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Climate Change Impacts: Vegetation

  1. Martin T Sykes

Published Online: 15 SEP 2009

DOI: 10.1002/9780470015902.a0021227

eLS

eLS

How to Cite

Sykes, M. T. 2009. Climate Change Impacts: Vegetation. eLS. .

Author Information

  1. Lund University, Sölvegatan 12, Lund, Sweden

Publication History

  1. Published Online: 15 SEP 2009
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Figure 1. Geographical distribution of the late glacial and postglacial records of beech in Europe. O, Fagus pollen <2% or absent; •, Fagus pollen >2%; Δ, Fagus macrofossil. The grey area corresponds to the modern beech distribution (light grey, Fagus sylvatica; dark grey, Fagus orientalis) (Magri et al., 2006). Reproduced with permission from New Phytologist.

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Figure 2. Regional projections of the residuals from the multiple regression of species loss against growing degree days and moisture availability. Red colours indicate an excess of species loss; grey colours indicate a deficit (Thuiller et al., 2005). Reproduced with permission of (2005) National Academy of Sciences, U.S.A.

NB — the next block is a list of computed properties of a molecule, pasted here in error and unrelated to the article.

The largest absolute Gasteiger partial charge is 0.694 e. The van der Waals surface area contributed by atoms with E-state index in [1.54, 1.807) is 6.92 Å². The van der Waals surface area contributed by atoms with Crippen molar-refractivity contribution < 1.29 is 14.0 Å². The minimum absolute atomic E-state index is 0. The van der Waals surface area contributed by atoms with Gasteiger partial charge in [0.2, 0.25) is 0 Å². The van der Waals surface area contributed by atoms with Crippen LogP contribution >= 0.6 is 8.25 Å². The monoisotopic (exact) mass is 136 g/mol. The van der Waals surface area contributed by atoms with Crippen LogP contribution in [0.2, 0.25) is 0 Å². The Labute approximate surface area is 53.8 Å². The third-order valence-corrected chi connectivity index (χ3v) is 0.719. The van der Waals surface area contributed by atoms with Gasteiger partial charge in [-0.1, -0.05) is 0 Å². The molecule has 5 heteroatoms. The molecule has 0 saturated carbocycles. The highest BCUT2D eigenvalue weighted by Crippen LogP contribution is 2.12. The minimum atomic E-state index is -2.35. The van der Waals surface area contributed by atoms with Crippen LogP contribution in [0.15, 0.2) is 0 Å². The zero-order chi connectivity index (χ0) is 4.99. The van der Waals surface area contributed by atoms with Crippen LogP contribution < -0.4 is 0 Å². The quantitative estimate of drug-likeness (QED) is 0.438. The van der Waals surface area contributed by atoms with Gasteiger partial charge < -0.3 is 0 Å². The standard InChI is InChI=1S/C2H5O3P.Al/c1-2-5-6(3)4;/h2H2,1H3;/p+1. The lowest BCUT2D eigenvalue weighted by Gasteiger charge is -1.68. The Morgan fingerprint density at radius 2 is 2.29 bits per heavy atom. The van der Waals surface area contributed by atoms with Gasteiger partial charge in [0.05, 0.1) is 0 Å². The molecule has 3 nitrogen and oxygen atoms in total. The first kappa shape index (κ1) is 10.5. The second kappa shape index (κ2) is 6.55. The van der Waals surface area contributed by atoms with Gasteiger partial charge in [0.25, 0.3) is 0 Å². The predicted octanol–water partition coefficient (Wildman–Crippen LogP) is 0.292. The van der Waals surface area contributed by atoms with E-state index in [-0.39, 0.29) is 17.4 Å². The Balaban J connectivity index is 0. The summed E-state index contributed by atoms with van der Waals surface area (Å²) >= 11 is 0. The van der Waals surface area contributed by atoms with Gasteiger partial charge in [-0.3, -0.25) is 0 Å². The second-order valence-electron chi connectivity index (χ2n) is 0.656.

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Figure 3. Modelled current (left; averaged for 1961–1990) and future (right; 2071–2100) potential natural vegetation (PNV) in Europe under the BAMBU (IPCC A2) emission scenario, with two climate models (HadCM3, PCM). Top right-hand side: HADCM3 climate model; lower right-hand side: PCM climate model. Reproduced with permission of Hickler T, Vohland K, Costa L et al. 2009 Vegetation on the move – where do conservation strategies have to be re-defined. In: Settele J, Penev L, Georgiev T, Grabaum R, Grobelnik V, Hammen V, Klotz S, and Kühn I (eds) Atlas of Biodiversity Risks – from Europe to the globe, from stories to maps. Sofia & Moscow: Pensoft. In press.